'The Enchanted Paintbrush' | Circle Round 7823:32

(Sabina Hahn for WBUR)
(Sabina Hahn for WBUR)

When’s the last time you wanted more of something?

Maybe you wanted more books, or more toys, Perhaps you just wanted more time to stay up before bed.

In a moment, we’ll meet a greedy man who always wants more, more, more… until, in the end, he gets way more than he bargained for!

Our story is called “The Enchanted Paintbrush.” Versions of this folktale come from China.

Voices in this episode include Amy Brentano, Laura Gardner, Maurice Emmanuel Parent, Stacy Keach and Phillipa Soo.

Phillipa is a Broadway star who originated leading roles in Hamilton, The Parisian Woman, and Amelie. Grown-ups: look for Phillipa in the upcoming feature film The Broken Heart Gallery. Kids: listen for her in The One and Only Ivan, Disney’s animated film coming out in 2020. Stacy Keach stars in CBS’s Man with a Plan, as well as CNBC’s American Greed. Look for him on stage in select cities in the upcoming one-man show Pamplona, where he portrays legendary author, Ernest Hemingway.

This episode was adapted for Circle Round by Rebecca Sheir. It was edited by Virginia Marshall. Original music and sound design is by Eric Shimelonis. Circle Round’s artist is Sabina Hahn. Circle Round’s executive producer is Katherine Brewer.

ADULTS! PRINT THIS so everyone can color while listening. We’re also keeping an album so share your picture on FacebookTwitterInstagram or Pinterest, and tag it with #CircleRound. We'd love to see it! To access all the coloring pages for past episodes click HERE. Our resident artist is Sabina Hahn and you can learn more about her HERE.

Things To Think About After Listening

If you had Liang’s magic paintbrush, and wanted to use it for good — only good — what would you paint? Find some paper, and draw a picture of what you would create with your enchanted brush.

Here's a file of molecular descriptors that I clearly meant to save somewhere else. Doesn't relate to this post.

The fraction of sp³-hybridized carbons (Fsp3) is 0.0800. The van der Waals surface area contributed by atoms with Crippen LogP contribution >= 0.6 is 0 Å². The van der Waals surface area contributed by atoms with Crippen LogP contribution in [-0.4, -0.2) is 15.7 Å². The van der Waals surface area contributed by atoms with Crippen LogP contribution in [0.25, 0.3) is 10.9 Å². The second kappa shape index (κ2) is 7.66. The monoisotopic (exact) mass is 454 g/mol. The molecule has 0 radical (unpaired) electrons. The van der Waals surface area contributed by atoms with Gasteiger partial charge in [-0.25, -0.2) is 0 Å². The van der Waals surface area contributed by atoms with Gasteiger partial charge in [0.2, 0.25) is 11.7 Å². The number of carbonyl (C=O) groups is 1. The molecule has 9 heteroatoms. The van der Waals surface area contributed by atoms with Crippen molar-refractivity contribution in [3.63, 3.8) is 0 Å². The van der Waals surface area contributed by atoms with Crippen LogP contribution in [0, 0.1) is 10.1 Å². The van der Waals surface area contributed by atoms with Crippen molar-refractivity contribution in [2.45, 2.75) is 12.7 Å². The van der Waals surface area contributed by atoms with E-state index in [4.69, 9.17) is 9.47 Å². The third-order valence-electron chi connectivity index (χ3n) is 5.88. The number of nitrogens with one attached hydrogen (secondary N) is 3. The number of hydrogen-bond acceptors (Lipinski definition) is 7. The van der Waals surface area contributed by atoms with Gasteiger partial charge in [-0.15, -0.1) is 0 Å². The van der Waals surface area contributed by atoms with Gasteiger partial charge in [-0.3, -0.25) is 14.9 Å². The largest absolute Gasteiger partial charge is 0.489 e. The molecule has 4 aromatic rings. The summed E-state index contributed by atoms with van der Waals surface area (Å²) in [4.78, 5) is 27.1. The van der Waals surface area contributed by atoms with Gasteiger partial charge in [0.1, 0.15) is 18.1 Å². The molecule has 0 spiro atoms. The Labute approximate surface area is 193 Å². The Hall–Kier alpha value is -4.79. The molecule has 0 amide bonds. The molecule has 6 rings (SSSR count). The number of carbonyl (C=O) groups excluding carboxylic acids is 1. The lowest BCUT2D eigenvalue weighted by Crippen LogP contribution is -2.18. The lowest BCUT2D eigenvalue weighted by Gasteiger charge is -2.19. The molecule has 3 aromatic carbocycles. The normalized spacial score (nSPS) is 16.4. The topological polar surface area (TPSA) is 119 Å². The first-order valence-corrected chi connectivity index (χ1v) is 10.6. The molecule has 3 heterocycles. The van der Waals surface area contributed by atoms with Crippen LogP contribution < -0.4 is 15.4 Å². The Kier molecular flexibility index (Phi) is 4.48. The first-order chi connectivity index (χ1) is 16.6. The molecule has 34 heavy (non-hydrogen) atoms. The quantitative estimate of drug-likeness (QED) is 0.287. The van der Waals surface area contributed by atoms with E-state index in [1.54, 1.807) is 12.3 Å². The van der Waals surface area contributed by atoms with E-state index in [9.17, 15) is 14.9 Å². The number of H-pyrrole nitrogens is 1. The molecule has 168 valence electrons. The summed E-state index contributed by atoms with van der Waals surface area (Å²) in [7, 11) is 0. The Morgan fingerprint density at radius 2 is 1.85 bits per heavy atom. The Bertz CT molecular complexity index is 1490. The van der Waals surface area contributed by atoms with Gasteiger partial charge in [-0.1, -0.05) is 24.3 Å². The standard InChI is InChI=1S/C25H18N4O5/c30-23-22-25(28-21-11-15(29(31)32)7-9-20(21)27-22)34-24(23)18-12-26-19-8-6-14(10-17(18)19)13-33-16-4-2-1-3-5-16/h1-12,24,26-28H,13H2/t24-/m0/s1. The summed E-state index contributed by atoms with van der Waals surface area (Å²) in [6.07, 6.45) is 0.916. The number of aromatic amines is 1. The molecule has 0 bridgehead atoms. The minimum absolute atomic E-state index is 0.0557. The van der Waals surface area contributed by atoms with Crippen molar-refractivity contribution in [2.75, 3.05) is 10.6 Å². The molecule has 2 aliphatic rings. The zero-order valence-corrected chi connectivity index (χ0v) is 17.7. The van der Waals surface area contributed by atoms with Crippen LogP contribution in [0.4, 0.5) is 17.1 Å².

Then, share that picture with someone you love. If you’d like, have a grown-up share it with us on Instagram! Our Instagram handle is @circleroundpodcast.

Musical Spotlight: Pipa

The wooden, pear-shaped, four-stringed lute known as the pipa is one of the oldest and most popular Chinese musical instruments. Originally, to play the pipa you’d hold it horizontally across your body, like a guitar. As time went on, musicians began holding the instrument in a more upright position - as Eric Shimelonis did for this week’s magical Chinese folktale!


NARRATOR: Once upon a time... there was a powerful emperor.

The mighty ruler wore the most luxurious clothing, ate the most sumptuous food, and lived in a grand palace with so many rooms, floors and hallways, that his hundreds of guards and servants often got lost!

So… given everything the emperor had, you’d think he was content, right...? Satisfied...?


You see, the emperor was greedy… very greedy. In fact, can you guess what his favorite word was?

EMPEROR: More! (beat) I want more! More... more... more!!!!

NARRATOR: The emperor was always brainstorming ways to get more riches and more power. One day, as he lounged on his towering, gold throne encrusted with jade and pearls, he had… an idea.

EMPEROR: I know! To bring even more money to my coffers, I’ll raise taxes! One-hundred percent! From here on out, taxes will be doubled for every single person in the land… no matter how rich or how poor!

NARRATOR: That meant that every farmer, every fisher, every single person in all the land had to give more of their earnings to the emperor, whether they could afford to or not.

So… as you can imagine, it was a hard time for many people… including a young woman named Liang.

Liang lived on her own, in a small village by the sea. To support herself, each morning she walked along the beach and collected pieces of wood that had drifted ashore. Then she hauled the wood to the marketplace, to sell.

LIANG: Firewood! Get your firewood here!

NARRATOR: Liang made just enough money to keep a roof over her head and food in her belly. Of course, that roof was patched-together and often leaked... and that food was usually nothing more than a small bowl of rice… but Liang was content. Satisfied.


You see, for as long as Liang could remember, she dreamed of being… a painter. But she couldn’t scrape together the funds to buy a paintbrush of her own.